So where exactly are the Krafts in all of this? According to the insiders I talked to, they areâperhaps unsurprisinglyâhands-off. Though both Bob and Jonathan are listed as âinvestor-operators,â Bob has essentially passed the Revolution to Jonathan, and has very little public interaction with the team.
âI always thought that Bob gave [the Revolution] to Jonathan as his pet project,â says Harrington, the Midnight Riders president. âWhen we do events like a season-ticket welcome, usually Jonathan will show up, but not Bob.â
âYou rarely ever hear from Bob,â confirms Steve Stoehr, who serves as the Revs beat writer for SB Nation Boston and edits SBâs official Revs blog, the Bent Musket.
One source with knowledge of the organization put it this way: âI think Jonathan Kraft is a soccer fan, but I donât think Robert cares about the game. I think he cares about the people on the team, and heâs always been good at knowing who you are, and remembering things about your wife or your girlfriend. Heâs always been a great people person, but do I think he likes soccer? I donât think so.â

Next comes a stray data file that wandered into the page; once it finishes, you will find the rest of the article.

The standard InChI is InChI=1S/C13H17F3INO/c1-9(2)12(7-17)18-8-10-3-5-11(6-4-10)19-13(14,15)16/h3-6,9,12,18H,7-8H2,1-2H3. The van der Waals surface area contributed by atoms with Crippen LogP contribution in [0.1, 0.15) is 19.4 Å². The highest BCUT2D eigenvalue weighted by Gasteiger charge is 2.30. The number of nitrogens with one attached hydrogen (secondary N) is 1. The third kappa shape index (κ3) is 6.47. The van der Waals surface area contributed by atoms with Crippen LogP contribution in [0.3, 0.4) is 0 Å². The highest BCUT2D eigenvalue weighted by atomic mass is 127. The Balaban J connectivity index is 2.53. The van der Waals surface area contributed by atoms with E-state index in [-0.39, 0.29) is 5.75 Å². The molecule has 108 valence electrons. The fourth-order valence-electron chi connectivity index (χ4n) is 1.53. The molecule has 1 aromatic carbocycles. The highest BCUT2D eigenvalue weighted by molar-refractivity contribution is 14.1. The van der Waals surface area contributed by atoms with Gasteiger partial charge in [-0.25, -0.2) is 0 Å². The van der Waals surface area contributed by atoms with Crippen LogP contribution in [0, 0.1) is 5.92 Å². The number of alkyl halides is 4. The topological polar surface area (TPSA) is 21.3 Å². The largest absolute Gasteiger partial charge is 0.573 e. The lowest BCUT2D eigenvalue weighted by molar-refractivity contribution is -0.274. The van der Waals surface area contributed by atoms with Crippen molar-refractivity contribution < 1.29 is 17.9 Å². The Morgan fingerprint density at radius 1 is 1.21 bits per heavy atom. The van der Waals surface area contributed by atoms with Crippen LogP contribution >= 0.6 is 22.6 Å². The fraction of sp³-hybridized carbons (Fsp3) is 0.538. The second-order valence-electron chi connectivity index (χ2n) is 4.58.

While Jonathan plays a role on MLSâs executive committeeâworking with the commissioner and select owners on strategic issuesâthe day-to-day running of the club comes down to president Brian Bilello and former Revs player and current general manager Michael Burns.
By all accounts, Bilello, a former MIT varsity soccer player and Revs season-ticket holder, is an extremely smart manager who has helped usher the team, kicking and screaming, into the digital age, first in his role as the Kraft Sports Groupâs director of quality and operational control, then as the Revsâ COO, before finally being named president in 2011. âHe was a really good choice for team president,â Stoehr says. âHe was probably the only good choice.â